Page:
Monday, November 29

Redonda: the Caribbean island populated by rats and goats that was transformed into a valuable ecological paradise

  • Gemma Handy
  • St John’s, Antigua

Bird on the island

Image source, Shanna Challenger


Redonda is the third and least known of the Antigua and Barbuda islands.

There are no spas, no beaches, no services, and their contribution to GDP is practically nil. However, Redonda, a rocky Caribbean island of rock just a mile long, is estimated to be one of the most valuable sites in the region.

With virtually no human contact for centuries, the lesser-known island of Antigua and Barbuda has long been a key nesting site for migratory birds around the world and a home for wildlife found nowhere else on Earth.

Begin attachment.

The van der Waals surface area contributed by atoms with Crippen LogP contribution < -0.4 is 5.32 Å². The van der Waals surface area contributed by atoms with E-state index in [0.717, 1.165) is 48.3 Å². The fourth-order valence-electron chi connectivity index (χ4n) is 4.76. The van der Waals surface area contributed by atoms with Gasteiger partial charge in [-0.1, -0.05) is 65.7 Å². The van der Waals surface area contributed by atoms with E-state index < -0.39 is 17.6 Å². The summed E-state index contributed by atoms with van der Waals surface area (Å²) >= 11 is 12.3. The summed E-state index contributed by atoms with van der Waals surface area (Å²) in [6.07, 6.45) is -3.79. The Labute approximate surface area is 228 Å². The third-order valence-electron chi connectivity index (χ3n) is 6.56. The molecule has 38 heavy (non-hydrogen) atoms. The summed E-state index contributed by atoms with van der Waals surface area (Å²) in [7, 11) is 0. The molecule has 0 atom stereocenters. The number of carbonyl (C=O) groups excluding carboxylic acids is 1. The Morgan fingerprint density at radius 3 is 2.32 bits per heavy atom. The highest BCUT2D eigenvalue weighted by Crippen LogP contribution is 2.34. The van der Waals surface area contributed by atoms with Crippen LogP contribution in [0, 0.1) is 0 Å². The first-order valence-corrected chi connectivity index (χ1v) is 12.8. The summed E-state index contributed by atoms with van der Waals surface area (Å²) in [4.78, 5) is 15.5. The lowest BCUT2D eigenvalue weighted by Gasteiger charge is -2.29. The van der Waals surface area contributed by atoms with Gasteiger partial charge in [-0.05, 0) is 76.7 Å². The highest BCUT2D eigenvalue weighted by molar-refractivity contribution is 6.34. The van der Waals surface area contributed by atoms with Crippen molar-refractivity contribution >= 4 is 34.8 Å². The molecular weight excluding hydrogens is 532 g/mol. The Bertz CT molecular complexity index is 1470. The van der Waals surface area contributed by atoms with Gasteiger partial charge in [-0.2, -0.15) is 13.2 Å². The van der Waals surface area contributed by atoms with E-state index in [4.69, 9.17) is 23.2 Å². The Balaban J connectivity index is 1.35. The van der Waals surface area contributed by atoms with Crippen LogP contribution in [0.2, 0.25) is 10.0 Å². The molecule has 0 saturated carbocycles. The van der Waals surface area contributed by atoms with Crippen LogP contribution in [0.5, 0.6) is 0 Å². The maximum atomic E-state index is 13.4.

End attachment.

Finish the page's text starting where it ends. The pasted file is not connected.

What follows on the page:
When environmentalists first began to entertain the idea of ​​eliminating thousands of invasive black rats and a herd of wild goats, it seemed, at best, an ambitious plan.

Five years later, what was once desert land is today a fertile ecological paradise, teeming with new vegetation, while populations of birds and lizards have thrived.

Leave a Reply

Your email address will not be published. Required fields are marked *